Dating strike a lights

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All that's needed to light the match is friction: The match can be struck on almost any surface -- even your pant leg!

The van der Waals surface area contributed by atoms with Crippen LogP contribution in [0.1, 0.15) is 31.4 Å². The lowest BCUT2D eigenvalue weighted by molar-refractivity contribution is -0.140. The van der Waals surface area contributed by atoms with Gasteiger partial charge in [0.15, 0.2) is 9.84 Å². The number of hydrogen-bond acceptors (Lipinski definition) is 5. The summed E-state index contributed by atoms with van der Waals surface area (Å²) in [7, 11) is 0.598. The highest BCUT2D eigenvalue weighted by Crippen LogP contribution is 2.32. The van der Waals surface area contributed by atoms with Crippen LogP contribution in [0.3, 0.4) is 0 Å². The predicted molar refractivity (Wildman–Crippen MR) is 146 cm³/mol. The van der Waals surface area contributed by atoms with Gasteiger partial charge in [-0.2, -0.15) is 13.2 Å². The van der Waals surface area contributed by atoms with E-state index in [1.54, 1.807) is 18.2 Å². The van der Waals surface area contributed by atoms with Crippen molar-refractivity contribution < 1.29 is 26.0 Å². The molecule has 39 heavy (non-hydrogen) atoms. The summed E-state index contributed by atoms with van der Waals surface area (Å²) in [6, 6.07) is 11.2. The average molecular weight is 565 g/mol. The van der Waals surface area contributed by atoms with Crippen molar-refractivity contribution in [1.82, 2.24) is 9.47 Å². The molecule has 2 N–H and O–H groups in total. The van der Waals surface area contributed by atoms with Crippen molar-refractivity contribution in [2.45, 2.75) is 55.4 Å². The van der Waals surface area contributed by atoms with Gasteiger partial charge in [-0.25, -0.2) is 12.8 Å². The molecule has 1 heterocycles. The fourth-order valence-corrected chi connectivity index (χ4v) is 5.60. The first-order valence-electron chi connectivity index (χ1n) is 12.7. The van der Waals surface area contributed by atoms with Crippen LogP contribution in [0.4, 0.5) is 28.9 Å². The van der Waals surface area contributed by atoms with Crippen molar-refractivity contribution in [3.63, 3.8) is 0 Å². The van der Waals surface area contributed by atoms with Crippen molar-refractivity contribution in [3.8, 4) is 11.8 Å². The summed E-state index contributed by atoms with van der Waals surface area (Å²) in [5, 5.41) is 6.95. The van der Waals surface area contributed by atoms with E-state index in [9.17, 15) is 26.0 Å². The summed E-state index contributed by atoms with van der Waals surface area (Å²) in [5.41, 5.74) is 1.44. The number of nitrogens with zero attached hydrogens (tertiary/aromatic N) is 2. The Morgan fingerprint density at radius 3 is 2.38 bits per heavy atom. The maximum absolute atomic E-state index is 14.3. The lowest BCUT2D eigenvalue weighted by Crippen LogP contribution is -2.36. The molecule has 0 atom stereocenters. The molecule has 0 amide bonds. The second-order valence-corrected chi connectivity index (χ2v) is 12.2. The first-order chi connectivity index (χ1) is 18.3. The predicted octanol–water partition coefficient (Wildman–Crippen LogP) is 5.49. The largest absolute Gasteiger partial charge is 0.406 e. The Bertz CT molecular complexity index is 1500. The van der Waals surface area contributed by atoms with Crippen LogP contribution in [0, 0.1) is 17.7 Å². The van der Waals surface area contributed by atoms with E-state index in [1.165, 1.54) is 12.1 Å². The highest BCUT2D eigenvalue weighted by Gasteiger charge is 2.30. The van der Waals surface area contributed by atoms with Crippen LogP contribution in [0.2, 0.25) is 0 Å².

50,000 years BP), we identify using microwear analysis dozens of late Middle Palaeolithic bifacial tools that exhibit macroscopic and microscopic traces suggesting repeated percussion and/or forceful abrasion with a hard mineral material.Both the locations and nature of the polish and associated striations are comparable to those obtained experimentally by obliquely percussing fragments of pyrite (Fe S) against the flat/convex sides of a biface to make fire.The striations within these discrete use zones are always oriented roughly parallel to the longitudinal axis of the tool, allowing us to rule out taphonomic origins for these traces.Ethnographic accounts describe the flint-and-pyrite (and in some cases, pyrite-on-pyrite) fire making system being employed from Alaska and Canada to Tierra del Fuego in the Americas, and from Australia and Melanesia to Siberia, and only a few instances noted in Africa Strike-a-lights (or briquets, in French)—the usual term for the flint element in the flint and pyrite fire making system—and pyrite have been recovered archaeologically from Palaeo-Eskimo contexts on Greenland.The paucity of fire making tools during the Palaeolithic may be due to both taphonomic and behavioural variables.

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